Chicken Pox (varicella) is an acute highly infectious disease caused by the varicella zoster (VZ) virus. Once infected with this virus it remains dormant in the root ganglion of the nerves without causing any symptoms – unless reactivated¹
The majority of chickenpox infections occur in infants and young children and a large percentage of the population will have been infected at some stage. However they may not have displayed any characteristic or overt symptoms. It may have been put down to a bad cold or some other viral disease. These patients will have immunity to a more or less extent against varicella disease.
In children the symptoms are usually mild but it can be serious. Young infants and adults, older non immune adults and pregnant women are at particular risk.
Chickenpox vaccine is generally well tolerated, however for more information on the potential side effects and who may or may not consider having the vaccine, please follow the link to the nhs choices – chickenpox. There is a further link on this website to examine more closely the issues concerning immunocompromised patients who may have close contact with vulnerable non-immune patients and also pregnancy.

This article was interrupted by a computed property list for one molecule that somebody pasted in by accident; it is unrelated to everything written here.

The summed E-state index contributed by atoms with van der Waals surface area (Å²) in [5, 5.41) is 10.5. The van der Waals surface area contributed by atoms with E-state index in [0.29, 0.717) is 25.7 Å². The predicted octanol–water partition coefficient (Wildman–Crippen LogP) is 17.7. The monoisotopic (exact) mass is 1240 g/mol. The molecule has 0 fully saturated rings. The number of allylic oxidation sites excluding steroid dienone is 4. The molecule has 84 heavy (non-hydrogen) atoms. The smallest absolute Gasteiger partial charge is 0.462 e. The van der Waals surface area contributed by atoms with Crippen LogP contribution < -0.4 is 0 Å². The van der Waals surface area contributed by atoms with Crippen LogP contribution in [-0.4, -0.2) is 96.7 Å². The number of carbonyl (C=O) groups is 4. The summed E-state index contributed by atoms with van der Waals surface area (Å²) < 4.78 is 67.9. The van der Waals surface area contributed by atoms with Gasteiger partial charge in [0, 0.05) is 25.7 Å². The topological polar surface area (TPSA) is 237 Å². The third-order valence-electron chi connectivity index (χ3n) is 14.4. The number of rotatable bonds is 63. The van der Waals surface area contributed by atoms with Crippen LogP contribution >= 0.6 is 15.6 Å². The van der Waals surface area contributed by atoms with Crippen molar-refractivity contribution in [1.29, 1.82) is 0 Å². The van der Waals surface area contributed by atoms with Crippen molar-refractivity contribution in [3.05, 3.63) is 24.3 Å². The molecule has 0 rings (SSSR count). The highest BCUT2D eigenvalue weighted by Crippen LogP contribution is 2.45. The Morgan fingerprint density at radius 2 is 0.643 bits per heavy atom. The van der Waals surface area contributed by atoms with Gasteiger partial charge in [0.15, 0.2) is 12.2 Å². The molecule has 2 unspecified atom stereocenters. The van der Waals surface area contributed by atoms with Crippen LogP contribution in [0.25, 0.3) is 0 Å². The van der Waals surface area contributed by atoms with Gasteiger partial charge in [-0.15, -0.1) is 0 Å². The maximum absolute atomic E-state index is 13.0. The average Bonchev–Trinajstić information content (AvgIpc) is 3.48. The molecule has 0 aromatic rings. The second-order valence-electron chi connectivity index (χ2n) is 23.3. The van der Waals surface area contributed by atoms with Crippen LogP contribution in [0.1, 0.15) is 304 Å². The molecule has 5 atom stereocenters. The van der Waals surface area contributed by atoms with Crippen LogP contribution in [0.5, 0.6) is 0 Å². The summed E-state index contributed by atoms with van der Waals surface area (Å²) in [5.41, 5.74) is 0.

Although chickenpox vaccine does not form part UK Childhood Vaccination Program, it is offered routinely in the United States. In addition there is worldwide support for varicella vaccination programs and there are many studies establishing the long term cost effectiveness of these programs. Nevertheless last year the UK body responsible decided against a UK universal vaccination program. One of the reasons given is that vaccinating all children could increase the incidence of shingles in later life. However where universal vaccination is established there does not appear to be any strong evidence for this. Another reason is that if all children were vaccinated there would be reduced disease in the community leaving unvaccinated individuals at greater risk of developing the disease in later life.
We are now able to offer chicken pox vaccine treatment to adults and children aged 1 year. The varicella course consist of two doses generally 6 to 8 weeks apart (but not less than 4 weeks)
¹This reactivation described above can be as a result of numerous issues. In essence anything that compromises immune system can be responsible for once dormant virus travelling down from the root ganglia in the spine to the skin. This reactivation at skin/eyes level is the cause of the disease ‘shingles’. The virus is related but slightly different to the chicken pox virus (varicella zoster) and identified as herpes zoster.